Down, but not out

Published : Jan 27, 2012 00:00 IST

Team Anna finds itself in total disarray following the Lokpal fiasco in Parliament.

in New Delhi

WHO is saying that the core committee is meeting on January 7? We have not decided on the date yet. Make that correction immediately. There is no need for us to announce everything to the media immediately, Arvind Kejriwal, a member of Team Anna and the mastermind of the Jan Lokpal movement, shouted over the phone. At the other end was someone probably trying to confirm whether the core committee of Team Anna was meeting on that day to decide its future course of action. The confusion cropped up because of a statement made by his colleague Kiran Bedi in Pune without consulting anyone else in the team after meeting Anna Hazare at Sancheti Hospital, where he had been admitted.

Going by the different, at times contradictory, voices in which Team Anna members speak, it can be surmised that it finds itself in total disarray after the political class, especially the Congress, ensured that the Lokpal Bill fell flat on its face in Parliament.

Adding to the disarray is Anna's fragile health. The 74-year-old has been advised total rest by doctors. On January 5, Kiran Bedi said Anna Hazare would not campaign in the five election-bound States as was planned earlier. This will be music to the ears of Congress leaders, but the fact remains that Team Anna is at a low right now, confused about the course it will have to take and unsure about the fate of the Jan Lokpal movement and the response it will generate.

If his close aides are to be believed, Anna is extremely hurt and disenchanted with what he sees as a betrayal by Prime Minister Manmohan Singh and United Progressive Alliance chairperson Sonia Gandhi. According to his aides, Anna was confident that a strong Lokpal Bill would be passed since the Prime Minister had personally assured him of it and that he felt cheated by what was finally passed by the Lok Sabha. If the country's Prime Minister and top political leader can cheat like this, whom then can we believe? he reportedly said.

Kejriwal, who has so far scripted the movement's journey, admits that its future course is uncertain. It is true we are at a crossroads today. We don't know how we are going to take the movement forward now and we don't know what our strategy will be. All this we have to sit together and decide. When will we hold that meeting is also not clear yet. It can only be done after Anna is discharged from hospital, he told this correspondent.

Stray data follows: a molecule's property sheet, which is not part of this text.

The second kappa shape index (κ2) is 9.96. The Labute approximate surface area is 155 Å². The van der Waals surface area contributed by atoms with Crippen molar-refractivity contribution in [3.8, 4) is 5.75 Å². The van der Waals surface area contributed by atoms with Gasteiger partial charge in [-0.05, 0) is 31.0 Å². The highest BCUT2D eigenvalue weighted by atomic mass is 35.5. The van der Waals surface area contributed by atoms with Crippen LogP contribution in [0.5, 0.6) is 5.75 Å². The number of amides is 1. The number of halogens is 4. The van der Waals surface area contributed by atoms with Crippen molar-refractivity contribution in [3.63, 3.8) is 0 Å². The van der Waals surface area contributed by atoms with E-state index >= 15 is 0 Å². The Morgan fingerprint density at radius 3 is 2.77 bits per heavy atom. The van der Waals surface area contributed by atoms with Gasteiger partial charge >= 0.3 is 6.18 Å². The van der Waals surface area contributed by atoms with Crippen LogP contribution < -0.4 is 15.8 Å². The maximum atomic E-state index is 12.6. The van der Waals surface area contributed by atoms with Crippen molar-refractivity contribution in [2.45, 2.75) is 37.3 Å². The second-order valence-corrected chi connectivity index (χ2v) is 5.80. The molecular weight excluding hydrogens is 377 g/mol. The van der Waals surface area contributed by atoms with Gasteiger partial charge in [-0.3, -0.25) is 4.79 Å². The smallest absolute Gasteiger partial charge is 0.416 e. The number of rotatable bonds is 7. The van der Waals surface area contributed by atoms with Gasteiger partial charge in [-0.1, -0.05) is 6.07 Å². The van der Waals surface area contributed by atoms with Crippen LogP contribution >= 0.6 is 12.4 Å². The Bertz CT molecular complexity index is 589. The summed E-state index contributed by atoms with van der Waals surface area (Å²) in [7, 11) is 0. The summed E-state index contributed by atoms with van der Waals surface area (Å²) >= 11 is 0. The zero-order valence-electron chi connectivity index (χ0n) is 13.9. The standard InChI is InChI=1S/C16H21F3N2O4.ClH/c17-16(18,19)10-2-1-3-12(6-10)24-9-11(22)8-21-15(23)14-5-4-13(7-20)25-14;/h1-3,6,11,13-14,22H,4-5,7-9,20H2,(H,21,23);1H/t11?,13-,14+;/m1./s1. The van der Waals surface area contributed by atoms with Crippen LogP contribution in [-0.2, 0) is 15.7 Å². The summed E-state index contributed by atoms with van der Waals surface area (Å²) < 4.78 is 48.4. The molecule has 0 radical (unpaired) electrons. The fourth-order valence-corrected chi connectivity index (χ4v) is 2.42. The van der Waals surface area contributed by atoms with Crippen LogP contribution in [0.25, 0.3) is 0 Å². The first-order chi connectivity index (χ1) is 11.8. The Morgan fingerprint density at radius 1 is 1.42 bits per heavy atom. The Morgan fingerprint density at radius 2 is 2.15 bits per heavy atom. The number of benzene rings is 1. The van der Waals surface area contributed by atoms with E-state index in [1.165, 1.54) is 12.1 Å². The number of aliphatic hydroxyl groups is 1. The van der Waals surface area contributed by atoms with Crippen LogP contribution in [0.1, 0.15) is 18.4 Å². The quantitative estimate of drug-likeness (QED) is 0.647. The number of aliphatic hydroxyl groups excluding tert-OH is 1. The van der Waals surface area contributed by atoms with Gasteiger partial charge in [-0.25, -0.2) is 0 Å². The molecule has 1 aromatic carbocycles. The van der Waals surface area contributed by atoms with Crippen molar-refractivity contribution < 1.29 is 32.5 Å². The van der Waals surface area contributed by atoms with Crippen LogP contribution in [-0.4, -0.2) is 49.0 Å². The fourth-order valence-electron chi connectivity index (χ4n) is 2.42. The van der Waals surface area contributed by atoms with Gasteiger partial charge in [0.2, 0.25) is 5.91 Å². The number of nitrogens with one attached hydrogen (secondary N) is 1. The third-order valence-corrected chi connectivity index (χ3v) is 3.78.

He said although different individuals were meeting at their own levels, the entire team had not yet sat together to discuss the issue at length. Frankly speaking, we do not know how we are going to take this issue forward now, Kejriwal said.

But does this mean the Lokpal movement, which had brought hordes of people on to the streets in support, will die out? Certainly not, he said vehemently. According to him, the lacklustre show in Mumbai, where only a handful of people had gathered to support Anna at the MMRDA grounds for his three-day fast from December 27, should not be taken as an indicator of the movement's popularity. The thin attendance, he said, was the result of many factors such as the inaccessibility of the venue, the festive season and the fact that the Parliament debate was already under way. The three-day programme was a symbolic one from our side, meant to be a message from us to Parliament that we too should be heard while it framed the law. At times symbolism does not excite people, he said. The way the debate on the Lokpal Bill was conducted in the Rajya Sabha is seen as an attempt by the government to do everything in its power to keep the issue at bay. The moot question now is whether the Lokpal Bill will meet the same fate as the Women's Reservation Bill, which too has the support in principle of all parties but nobody actually wants its passage.